* When the latter signal (of March and April as just discussed) is a low within the context of a cyclical bull market it is also best to go with the latter signal. These examples would include 2000 and 2005. The latter signal in 2000 was a low in April and the market chopped sideways to higher into September before rolling over into March 2001. The latter March/April signal in 2005 was a low and the market trended higher for the remainder of the year.
* When down into March/April it either confirmed a bear market bottom (2003, 2009) or at least tended to bounce for a few months following declines that had lasted ~6 months (2001, 2008). This is when viewed within the context of a cyclical bear market.
* Any time the market ends below where it started the year or below its high point of March/April had a tendency to be the beginning of a new cyclical bear market. These years typically see tremendous volatility without much progress. Examples include 2000 and 2007. 2011 was right up there as well but I’m convinced that central bank intervention (specifically the LTRO in Europe) is what prevented 2011 from being the beginning of another cyclical bear market.
Taking into account all of the above and adding in sentiment and market internals what could this mean for 2012? While Q4 2011 was extremely choppy it was up big. Q1 2012 was also up big but there was very little volatility. In fact, the largest retracement in Q1 was ~3% on the S&P 500 (1378-1340). So there is no doubt that the prevailing trend heading into March/April was higher. At this point it appears as though the first trading day in April (1422 on the S&P 500) was an important high. Taken at face value the study above would suggest that the market will likely see a bottom in 1-5 months and shouldn’t surpass this high for 5-10 months. This would suggest a bottom as early as May or as late as September. It would also suggest that 1422 will not be broken to the upside until as early as September or as late as February 2013.
Now I want to take sentiment and other charts into account. I have pointed out recently that sentiment as per Investor’s Intelligence is not what one would expect to see at a major market high. The bull/bear ratio just got close to the key 2.50 level last week and bears still remain high at over 20%. I would also point out the Nasdaq Composite has broken out of an 11 year base. Previous highs were 2862 in 2007 and 2888 in 2011. Those now become support. The index closed today at 2991 so those levels are only about 3.4-4.3% below current levels. The early-March 2012 low at 2900 could also provide support. In my eyes this is a retracement within a cyclical bull market. If the October high of 2753 was overlapped it would be cause for concern.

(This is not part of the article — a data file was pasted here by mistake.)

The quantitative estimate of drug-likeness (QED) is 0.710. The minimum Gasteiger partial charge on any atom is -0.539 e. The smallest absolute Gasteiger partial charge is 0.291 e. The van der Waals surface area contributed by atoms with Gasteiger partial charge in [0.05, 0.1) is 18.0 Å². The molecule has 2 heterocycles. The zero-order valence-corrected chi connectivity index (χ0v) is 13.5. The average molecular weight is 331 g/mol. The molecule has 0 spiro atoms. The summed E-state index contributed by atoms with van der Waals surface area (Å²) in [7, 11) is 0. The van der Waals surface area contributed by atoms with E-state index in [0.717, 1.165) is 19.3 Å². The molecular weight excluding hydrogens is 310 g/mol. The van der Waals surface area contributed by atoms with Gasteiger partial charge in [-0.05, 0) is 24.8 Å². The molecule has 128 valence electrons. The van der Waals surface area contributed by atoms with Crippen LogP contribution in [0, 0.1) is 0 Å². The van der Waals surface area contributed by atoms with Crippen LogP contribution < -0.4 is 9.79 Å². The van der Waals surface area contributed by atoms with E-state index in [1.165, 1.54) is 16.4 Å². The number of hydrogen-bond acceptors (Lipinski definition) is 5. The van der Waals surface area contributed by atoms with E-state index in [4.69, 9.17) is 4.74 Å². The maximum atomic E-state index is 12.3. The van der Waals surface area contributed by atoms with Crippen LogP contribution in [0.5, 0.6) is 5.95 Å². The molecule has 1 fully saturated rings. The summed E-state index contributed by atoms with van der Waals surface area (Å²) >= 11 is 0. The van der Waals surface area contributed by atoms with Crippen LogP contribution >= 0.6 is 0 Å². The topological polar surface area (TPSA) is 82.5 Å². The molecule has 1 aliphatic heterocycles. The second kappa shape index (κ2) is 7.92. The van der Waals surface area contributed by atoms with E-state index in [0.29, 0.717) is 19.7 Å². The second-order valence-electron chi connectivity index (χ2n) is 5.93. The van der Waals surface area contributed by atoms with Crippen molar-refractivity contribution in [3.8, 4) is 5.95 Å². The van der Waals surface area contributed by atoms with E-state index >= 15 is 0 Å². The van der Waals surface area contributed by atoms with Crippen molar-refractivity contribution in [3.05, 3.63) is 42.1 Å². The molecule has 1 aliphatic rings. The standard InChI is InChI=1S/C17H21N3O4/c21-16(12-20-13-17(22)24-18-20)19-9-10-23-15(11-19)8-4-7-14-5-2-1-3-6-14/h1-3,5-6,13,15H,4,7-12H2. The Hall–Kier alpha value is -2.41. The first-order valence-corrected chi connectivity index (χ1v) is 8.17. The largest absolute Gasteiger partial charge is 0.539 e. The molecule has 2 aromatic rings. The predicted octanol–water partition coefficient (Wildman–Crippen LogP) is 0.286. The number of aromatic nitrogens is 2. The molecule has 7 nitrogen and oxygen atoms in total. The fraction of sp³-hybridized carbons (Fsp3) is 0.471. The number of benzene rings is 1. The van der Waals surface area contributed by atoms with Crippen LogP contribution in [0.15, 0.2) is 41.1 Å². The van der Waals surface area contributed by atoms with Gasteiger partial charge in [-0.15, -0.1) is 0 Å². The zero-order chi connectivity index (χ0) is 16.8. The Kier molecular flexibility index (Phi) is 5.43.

Based on sentiment and the duration of bull markets since 2000 I tend to see the current market as being very similar to the summer of 2006. 2006 saw a quick 8% correction that lasted one month from high to low. One month later the low was successfully retested and the market began to move higher again eventually taking out the May high in September. I suspect we could see something similar here. As I stated late last week I believe that 1300-1340 should provide a bottom for this correction. If this is an 8% correction as we saw in 2006 the S&P 500 would bottom at 1308.
So how is this view possible given that we just saw a high in April after a huge 6 month uptrend? Doesn’t that go against the data above? To a degree. At this point the high came on the first trading day of the month and today was only April 10th and the S&P 500 has already fallen from 1422 to 1357. If we get a bottom by the end of April or the very beginning of May my data suggests that one should go with the signal from the latter. In that case it would suggest that the signal from late-April or even early-May could be a major low. Given my timing cycles looking for turns in April 2012 and July 2012 this could work. April 2012 could end up being a high and a low (this happened with my July 2011 and October 2011 cycles as well) and July could very well be the retest of that low. I would then be looking for the market to break above 1422 in August/September if this does indeed play out like 2006. My next timing cycles are January 2013, April 2013, and October 2013. Given that I believe this bull market is in its latter stages I tend to believe that January or April will provide the initial bull market high and April or October will be the secondary high. This would fit in quite well with the highs of 2000 and 2007. Remember that topping is a process and bottoming is an event.
So to sum everything up we need to see how this market plays out for the remainder of April and into early-May before definitively declaring that April was a high and that a steep correction lies ahead. Sentiment and technicals just don’t seem to support 2012 being a repeat of 2010 and 2011. As I have said in the past week I am cautious, but I’m not bearish. I’m looking for support on the Nasdaq Composite between 2862 and 2900. If that is broken it is okay but not preferred. If the October 2011 high of 2753 is breached that would be cause for concern.
April 9, 2012
Here is some insight as to why I don’t believe that this summer will be a repeat of 2010 and 2011.